Public Health Vectors and Pests

Horse Fly

 
Common Name Horse Fly

Scientific Name Tabanus sp. (Diptera: Tabanidae)
Size 2/3 inches long
Colour Yellow-white to pinkish thick, tough skin
Description
  • Adult flies are brownish, hairy, robust and about 2/3-inch long, superficially resembling honey bees except for having only one pair of wings. Wings of the horse bot fly have faint smoky spots on the wings. Fully-grown larvae (maggots) are to 2/3 inch long and have yellow-white to pinkish thick, tough skin. They are blunt at one (the back) end, and taper to the other (front) end which bears a pair of strong, hook-like mouthparts. Each body segment is ringed with strong spines.
  • Several other species of bot flies occur on horses (chin fly or throat bot fly, Gasterophilus nasalis (Linnaeus); and, lip or nose bot fly, G. haemorrhoidalis (Linnaeus)). They can be identified, in part, by the shape of the eggs.
  • Horse flies feed by sucking blood and cause a painful and severe bite. These flying pests are closely related to Deer flies. Often confused with Deer flies, Horse flies are a little larger in size. The wings of this fly have dark markings and their body is brown or black in color.
  • The female of the species feeds on animal blood, while her male counterpart is a pollen collector. Horse flies deposit their eggs in damp areas around bays, lakes, ponds or swamps. The larvae of this fly feeds on insects and can be found developing in wet areas.
  • he female of the species feeds on animal blood, while her male counterpart is a pollen collector. Horse flies deposit their eggs in damp areas around bays, lakes, ponds or swamps. The larvae of this fly feeds on insects and can be found developing in wet areas.
Habitat
  • Most horse flies and deer flies are found in brushy or low lying pasture areas near creeks, streams or tanks that provide damp soils in which the immature stages develop.
  • Maggots have mouth hooks that tease tissue apart in the digestive tracts; adults do not have functional mouthparts. Horses, mules, donkeys are primary hosts. Adult female flies, attempting to lay eggs on host animals, cause horses to flee and resist fly "attacks" (hovering, buzzing and striking), occasionally resulting in injury. Larvae live in the digestive tract, injuring the tongue, lips, stomach lining and intestine. They apparently feed on the inflammatory products produced by the host in response to their presence. Infestations cause mechanical injuries and an infected ulcerous condition that progressively starves the host animal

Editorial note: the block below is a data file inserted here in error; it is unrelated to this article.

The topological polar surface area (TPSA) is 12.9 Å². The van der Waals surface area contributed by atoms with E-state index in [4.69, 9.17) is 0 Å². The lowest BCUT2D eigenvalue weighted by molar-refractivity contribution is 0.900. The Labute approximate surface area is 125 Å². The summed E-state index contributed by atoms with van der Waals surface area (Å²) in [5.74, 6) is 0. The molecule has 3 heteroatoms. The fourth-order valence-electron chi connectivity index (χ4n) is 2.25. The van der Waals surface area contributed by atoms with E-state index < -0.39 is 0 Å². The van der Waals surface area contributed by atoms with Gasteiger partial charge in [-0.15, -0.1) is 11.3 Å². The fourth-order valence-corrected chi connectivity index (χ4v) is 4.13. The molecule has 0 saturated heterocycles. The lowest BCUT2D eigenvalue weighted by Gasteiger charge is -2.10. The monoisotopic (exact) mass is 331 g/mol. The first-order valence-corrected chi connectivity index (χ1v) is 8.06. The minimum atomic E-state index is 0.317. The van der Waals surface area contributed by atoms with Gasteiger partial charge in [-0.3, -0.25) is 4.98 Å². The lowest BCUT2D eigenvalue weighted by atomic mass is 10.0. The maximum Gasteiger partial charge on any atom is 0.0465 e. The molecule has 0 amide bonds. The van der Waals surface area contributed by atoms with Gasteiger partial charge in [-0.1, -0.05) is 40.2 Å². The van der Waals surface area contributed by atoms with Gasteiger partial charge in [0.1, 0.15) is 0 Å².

Lifecycle
  • Larvae develop in the digestive tracts of host animals during the winter. In the late winter and early spring months, full grown larvae are found in host’s feces. From there, they burrow into the soil and form a puparium from their last stage (instar) larval skin. They transform into adult flies inside the puparium and emerge in 3 to 10 weeks.
  • Adults are active from mid-summer through fall. Adult females glue eggs on the hairs of horses, particularly to hair on the front legs but also on the belly, shoulders and hind legs. Eggs hatch in 10 to 140 days with the proper stimulus (moisture, heat and friction) caused by the horse licking or biting egg-infested hair. Tiny first stage (instar) larvae enter the mouth and burrow into the tongue for about 28 days before they molt and travel to the stomach where they remain for 9 to 10 months, developing into the third stage after about 5 weeks. There is one generation per year.
Disease Transmitted
  • They are important vectors of diseases such as leucocytozoan disease of turkeys
Type of damage
  • Horse fly and deer fly adults are vicious biters. They cause livestock to lose weight and may transmit anaplasmosis, anthrax and other diseases.
Prevention
  • The nature of this fly makes it impossible to eliminate through spraying programs. The only trap which has given any success with biting flies (such as the Horse fly and Stable fly) is the Advantage Fly Trap; the success has been limited. The new technology of this product enables us (for the first time) to actually attract and capture blood-sucking flies, in some instances. Results vary with each species and location, but this trap can capture many kinds of flies.

  • If Horse Flies are found inside a structure, make sure that all possible entry points have been eliminated. They will not be found breeding indoors as a house fly will. Ultimate fly control is to eliminate all possible breeding grounds and feeding sources. This type of fly control is almost impossible with the horse fly, as can be seen in its biology.

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